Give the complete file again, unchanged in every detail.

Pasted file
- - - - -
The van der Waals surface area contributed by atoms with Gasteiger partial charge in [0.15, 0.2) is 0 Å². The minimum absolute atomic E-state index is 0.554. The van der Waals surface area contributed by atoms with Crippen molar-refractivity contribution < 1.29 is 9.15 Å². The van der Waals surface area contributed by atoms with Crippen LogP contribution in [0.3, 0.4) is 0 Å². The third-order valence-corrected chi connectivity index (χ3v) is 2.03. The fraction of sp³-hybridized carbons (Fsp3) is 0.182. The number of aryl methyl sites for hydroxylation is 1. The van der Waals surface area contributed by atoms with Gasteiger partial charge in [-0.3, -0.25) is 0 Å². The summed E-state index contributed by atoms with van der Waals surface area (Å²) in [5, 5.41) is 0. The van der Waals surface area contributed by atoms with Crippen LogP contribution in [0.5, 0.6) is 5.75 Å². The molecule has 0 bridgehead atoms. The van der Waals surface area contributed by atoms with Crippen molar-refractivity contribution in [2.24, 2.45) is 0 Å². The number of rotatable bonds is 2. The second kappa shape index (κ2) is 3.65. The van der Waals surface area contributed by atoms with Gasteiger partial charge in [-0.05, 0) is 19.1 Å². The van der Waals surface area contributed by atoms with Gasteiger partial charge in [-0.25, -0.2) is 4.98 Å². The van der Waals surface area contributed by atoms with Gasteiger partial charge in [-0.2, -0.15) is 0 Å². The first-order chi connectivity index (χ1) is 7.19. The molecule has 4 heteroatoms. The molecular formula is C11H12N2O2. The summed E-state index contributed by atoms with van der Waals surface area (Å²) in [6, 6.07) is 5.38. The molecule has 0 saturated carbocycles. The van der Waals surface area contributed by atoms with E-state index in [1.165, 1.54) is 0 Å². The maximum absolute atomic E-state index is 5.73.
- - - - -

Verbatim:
The van der Waals surface area contributed by atoms with Gasteiger partial charge in [0.15, 0.2) is 0 Å². The minimum absolute atomic E-state index is 0.554. The van der Waals surface area contributed by atoms with Crippen molar-refractivity contribution < 1.29 is 9.15 Å². The van der Waals surface area contributed by atoms with Crippen LogP contribution in [0.3, 0.4) is 0 Å². The third-order valence-corrected chi connectivity index (χ3v) is 2.03. The fraction of sp³-hybridized carbons (Fsp3) is 0.182. The number of aryl methyl sites for hydroxylation is 1. The van der Waals surface area contributed by atoms with Gasteiger partial charge in [-0.3, -0.25) is 0 Å². The summed E-state index contributed by atoms with van der Waals surface area (Å²) in [5, 5.41) is 0. The van der Waals surface area contributed by atoms with Crippen LogP contribution in [0.5, 0.6) is 5.75 Å². The molecule has 0 bridgehead atoms. The van der Waals surface area contributed by atoms with Crippen molar-refractivity contribution in [2.24, 2.45) is 0 Å². The number of rotatable bonds is 2. The second kappa shape index (κ2) is 3.65. The van der Waals surface area contributed by atoms with Gasteiger partial charge in [-0.05, 0) is 19.1 Å². The van der Waals surface area contributed by atoms with Gasteiger partial charge in [-0.25, -0.2) is 4.98 Å². The van der Waals surface area contributed by atoms with Gasteiger partial charge in [-0.2, -0.15) is 0 Å². The first-order chi connectivity index (χ1) is 7.19. The molecule has 4 heteroatoms. The molecular formula is C11H12N2O2. The summed E-state index contributed by atoms with van der Waals surface area (Å²) in [6, 6.07) is 5.38. The molecule has 0 saturated carbocycles. The van der Waals surface area contributed by atoms with E-state index in [1.165, 1.54) is 0 Å². The maximum absolute atomic E-state index is 5.73.